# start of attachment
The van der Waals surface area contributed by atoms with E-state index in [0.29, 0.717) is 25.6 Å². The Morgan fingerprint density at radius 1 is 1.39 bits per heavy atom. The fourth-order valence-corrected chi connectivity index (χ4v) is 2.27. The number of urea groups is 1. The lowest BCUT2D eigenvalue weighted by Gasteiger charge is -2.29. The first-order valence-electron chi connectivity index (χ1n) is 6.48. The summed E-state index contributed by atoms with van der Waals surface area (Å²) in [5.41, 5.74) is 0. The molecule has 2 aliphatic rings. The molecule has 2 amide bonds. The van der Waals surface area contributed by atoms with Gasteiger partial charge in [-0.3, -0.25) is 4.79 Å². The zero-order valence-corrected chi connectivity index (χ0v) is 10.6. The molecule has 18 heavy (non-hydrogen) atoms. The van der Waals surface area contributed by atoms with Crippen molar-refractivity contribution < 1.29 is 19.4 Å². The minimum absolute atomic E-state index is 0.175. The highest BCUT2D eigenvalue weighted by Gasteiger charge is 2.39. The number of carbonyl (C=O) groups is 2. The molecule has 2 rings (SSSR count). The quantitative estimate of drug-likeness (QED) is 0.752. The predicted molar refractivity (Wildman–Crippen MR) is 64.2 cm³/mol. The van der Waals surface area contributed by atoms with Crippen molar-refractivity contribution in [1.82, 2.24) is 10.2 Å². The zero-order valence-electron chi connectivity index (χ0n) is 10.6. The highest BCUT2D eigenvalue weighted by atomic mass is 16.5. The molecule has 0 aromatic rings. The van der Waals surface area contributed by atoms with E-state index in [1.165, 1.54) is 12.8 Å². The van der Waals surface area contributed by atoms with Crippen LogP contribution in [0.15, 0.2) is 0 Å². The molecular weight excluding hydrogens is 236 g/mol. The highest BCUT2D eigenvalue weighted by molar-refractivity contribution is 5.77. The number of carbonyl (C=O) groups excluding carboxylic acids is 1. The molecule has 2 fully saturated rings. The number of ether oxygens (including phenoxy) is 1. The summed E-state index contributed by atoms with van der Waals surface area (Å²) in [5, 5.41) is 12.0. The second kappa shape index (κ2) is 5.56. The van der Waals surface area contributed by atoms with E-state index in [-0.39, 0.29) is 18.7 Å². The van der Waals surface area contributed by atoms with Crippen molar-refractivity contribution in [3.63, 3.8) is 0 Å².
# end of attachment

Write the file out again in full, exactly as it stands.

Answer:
The van der Waals surface area contributed by atoms with E-state index in [0.29, 0.717) is 25.6 Å². The Morgan fingerprint density at radius 1 is 1.39 bits per heavy atom. The fourth-order valence-corrected chi connectivity index (χ4v) is 2.27. The number of urea groups is 1. The lowest BCUT2D eigenvalue weighted by Gasteiger charge is -2.29. The first-order valence-electron chi connectivity index (χ1n) is 6.48. The summed E-state index contributed by atoms with van der Waals surface area (Å²) in [5.41, 5.74) is 0. The molecule has 2 aliphatic rings. The molecule has 2 amide bonds. The van der Waals surface area contributed by atoms with Gasteiger partial charge in [-0.3, -0.25) is 4.79 Å². The zero-order valence-corrected chi connectivity index (χ0v) is 10.6. The molecule has 18 heavy (non-hydrogen) atoms. The van der Waals surface area contributed by atoms with Crippen molar-refractivity contribution < 1.29 is 19.4 Å². The minimum absolute atomic E-state index is 0.175. The highest BCUT2D eigenvalue weighted by Gasteiger charge is 2.39. The number of carbonyl (C=O) groups is 2. The molecule has 2 rings (SSSR count). The quantitative estimate of drug-likeness (QED) is 0.752. The predicted molar refractivity (Wildman–Crippen MR) is 64.2 cm³/mol. The van der Waals surface area contributed by atoms with Crippen molar-refractivity contribution in [1.82, 2.24) is 10.2 Å². The zero-order valence-electron chi connectivity index (χ0n) is 10.6. The highest BCUT2D eigenvalue weighted by atomic mass is 16.5. The molecule has 0 aromatic rings. The van der Waals surface area contributed by atoms with E-state index in [1.165, 1.54) is 12.8 Å². The van der Waals surface area contributed by atoms with Crippen LogP contribution in [0.15, 0.2) is 0 Å². The molecular weight excluding hydrogens is 236 g/mol. The highest BCUT2D eigenvalue weighted by molar-refractivity contribution is 5.77. The number of carbonyl (C=O) groups excluding carboxylic acids is 1. The molecule has 2 fully saturated rings. The number of ether oxygens (including phenoxy) is 1. The summed E-state index contributed by atoms with van der Waals surface area (Å²) in [5, 5.41) is 12.0. The second kappa shape index (κ2) is 5.56. The van der Waals surface area contributed by atoms with E-state index in [-0.39, 0.29) is 18.7 Å². The van der Waals surface area contributed by atoms with Crippen molar-refractivity contribution in [3.63, 3.8) is 0 Å².